Over the past five years, Prudential has been on a growth spurt. The company, which is synonymous with life insurance in the UK, has shifted its attention to Asia, where management sees much more potential for growth.
This shift has yielded fantastic results. Analysts are expecting the company to report earnings per share of 159p in 2019, up 59% from 2015’s figure of 101p.
As earnings have grown, dividends have also ticked higher. The per share distribution to investors has increased at a compound annual rate of 10% over the past six years and, today, the stock yields 3.5%. That isn’t particularly attractive compared to the market average of 4.7%, but if the distribution continues to grow as it has done in the past, investors buying today can look forward to a yield on their original investment of 7% by 2025.
Shares in this income and growth champion are changing hands today for just 10.6 times forward earnings, a valuation that I think is too good to pass up.
Another company I would invest in is mining giant Glencore (LSE: GLEN). As the world’s largest commodities trader, Glencore has become an integral part of the global economy and I don’t see this changing anytime soon.
Even though the company is being attacked for its stance on coal mining and involvement with some curious characters in the business world, I think the group’s long-term outlook is bright because the world’s demand for key commodities such as copper and rare earth metals is only increasing.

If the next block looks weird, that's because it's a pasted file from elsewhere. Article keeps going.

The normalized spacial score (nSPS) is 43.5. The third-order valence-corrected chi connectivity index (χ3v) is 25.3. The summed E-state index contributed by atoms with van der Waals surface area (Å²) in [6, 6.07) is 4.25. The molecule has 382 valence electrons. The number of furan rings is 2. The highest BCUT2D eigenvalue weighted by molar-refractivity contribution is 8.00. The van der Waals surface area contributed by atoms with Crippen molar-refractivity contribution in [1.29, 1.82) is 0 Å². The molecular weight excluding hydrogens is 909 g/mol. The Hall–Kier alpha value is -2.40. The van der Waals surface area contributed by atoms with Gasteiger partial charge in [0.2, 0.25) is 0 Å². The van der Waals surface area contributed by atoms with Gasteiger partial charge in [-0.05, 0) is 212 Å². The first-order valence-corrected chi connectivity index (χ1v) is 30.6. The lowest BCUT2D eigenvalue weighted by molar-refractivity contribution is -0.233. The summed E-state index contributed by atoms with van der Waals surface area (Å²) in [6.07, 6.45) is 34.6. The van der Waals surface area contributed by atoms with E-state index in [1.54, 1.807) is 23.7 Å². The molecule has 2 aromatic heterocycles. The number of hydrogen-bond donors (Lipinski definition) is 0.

As well as favourable economic tailwinds, I think Glencore also makes a great investment because its CEO and founder Ivan Glasenberg remains the company’s largest shareholder… so it’s in his best interests to always act with shareholders in mind.
Today, you can snap up shares in this global commodities behemoth for just 10.5 times forward earnings. The stock also supports a dividend yield of 5.1%, and analysts expect this yield to hit 5.7% by 2020.
Best of the best
Once the poster child of the UK manufacturing industry, Rolls-Royce’s star has fallen over the past few years as the group has struggled to deal with some serious operational and manufacturing issues. However despite these issues, the company remains one of the biggest manufacturers of jet engines in the world (the market is dominated by only two companies, Rolls-Royce and General Electric).
And after years of restructuring, analysts are finally expecting the firm’s efforts to pay off in 2019. The City believes the company can earn £471m in 2019, followed by £706m in 2020, which translates into earnings per share of 26p and 39p for each year, respectively. These forecasts put the shares on a forward P/E of 34 for 2019, which isn’t particularly cheap. Still, considering Rolls’ strong brand value and projected growth over the next two years, I think it is worth paying this premium to get your hands on the shares.